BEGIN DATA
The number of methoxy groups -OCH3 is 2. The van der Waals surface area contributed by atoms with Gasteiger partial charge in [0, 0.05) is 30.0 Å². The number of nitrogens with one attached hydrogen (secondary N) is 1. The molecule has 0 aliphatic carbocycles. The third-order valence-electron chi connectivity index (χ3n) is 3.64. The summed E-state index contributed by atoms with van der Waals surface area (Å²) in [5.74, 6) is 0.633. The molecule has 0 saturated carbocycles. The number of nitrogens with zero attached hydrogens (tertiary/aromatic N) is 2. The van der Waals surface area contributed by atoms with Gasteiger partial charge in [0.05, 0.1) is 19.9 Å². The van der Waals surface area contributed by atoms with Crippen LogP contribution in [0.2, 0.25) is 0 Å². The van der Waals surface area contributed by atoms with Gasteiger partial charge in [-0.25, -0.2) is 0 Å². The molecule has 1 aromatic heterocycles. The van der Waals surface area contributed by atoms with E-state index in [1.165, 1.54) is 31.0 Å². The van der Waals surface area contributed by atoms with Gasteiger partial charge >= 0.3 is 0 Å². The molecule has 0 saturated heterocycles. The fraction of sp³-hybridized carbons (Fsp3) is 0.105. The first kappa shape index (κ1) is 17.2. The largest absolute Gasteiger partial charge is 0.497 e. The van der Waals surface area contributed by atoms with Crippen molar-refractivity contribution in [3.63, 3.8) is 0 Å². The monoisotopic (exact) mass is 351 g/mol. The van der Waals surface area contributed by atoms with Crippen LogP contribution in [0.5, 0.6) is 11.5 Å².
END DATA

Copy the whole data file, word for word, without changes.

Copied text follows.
The number of methoxy groups -OCH3 is 2. The van der Waals surface area contributed by atoms with Gasteiger partial charge in [0, 0.05) is 30.0 Å². The number of nitrogens with one attached hydrogen (secondary N) is 1. The molecule has 0 aliphatic carbocycles. The third-order valence-electron chi connectivity index (χ3n) is 3.64. The summed E-state index contributed by atoms with van der Waals surface area (Å²) in [5.74, 6) is 0.633. The molecule has 0 saturated carbocycles. The number of nitrogens with zero attached hydrogens (tertiary/aromatic N) is 2. The van der Waals surface area contributed by atoms with Gasteiger partial charge in [0.05, 0.1) is 19.9 Å². The van der Waals surface area contributed by atoms with Crippen LogP contribution in [0.2, 0.25) is 0 Å². The van der Waals surface area contributed by atoms with Gasteiger partial charge in [-0.25, -0.2) is 0 Å². The molecule has 1 aromatic heterocycles. The van der Waals surface area contributed by atoms with E-state index in [1.165, 1.54) is 31.0 Å². The van der Waals surface area contributed by atoms with Gasteiger partial charge >= 0.3 is 0 Å². The molecule has 0 saturated heterocycles. The fraction of sp³-hybridized carbons (Fsp3) is 0.105. The first kappa shape index (κ1) is 17.2. The largest absolute Gasteiger partial charge is 0.497 e. The van der Waals surface area contributed by atoms with Crippen molar-refractivity contribution in [3.63, 3.8) is 0 Å². The monoisotopic (exact) mass is 351 g/mol. The van der Waals surface area contributed by atoms with Crippen LogP contribution in [0.5, 0.6) is 11.5 Å².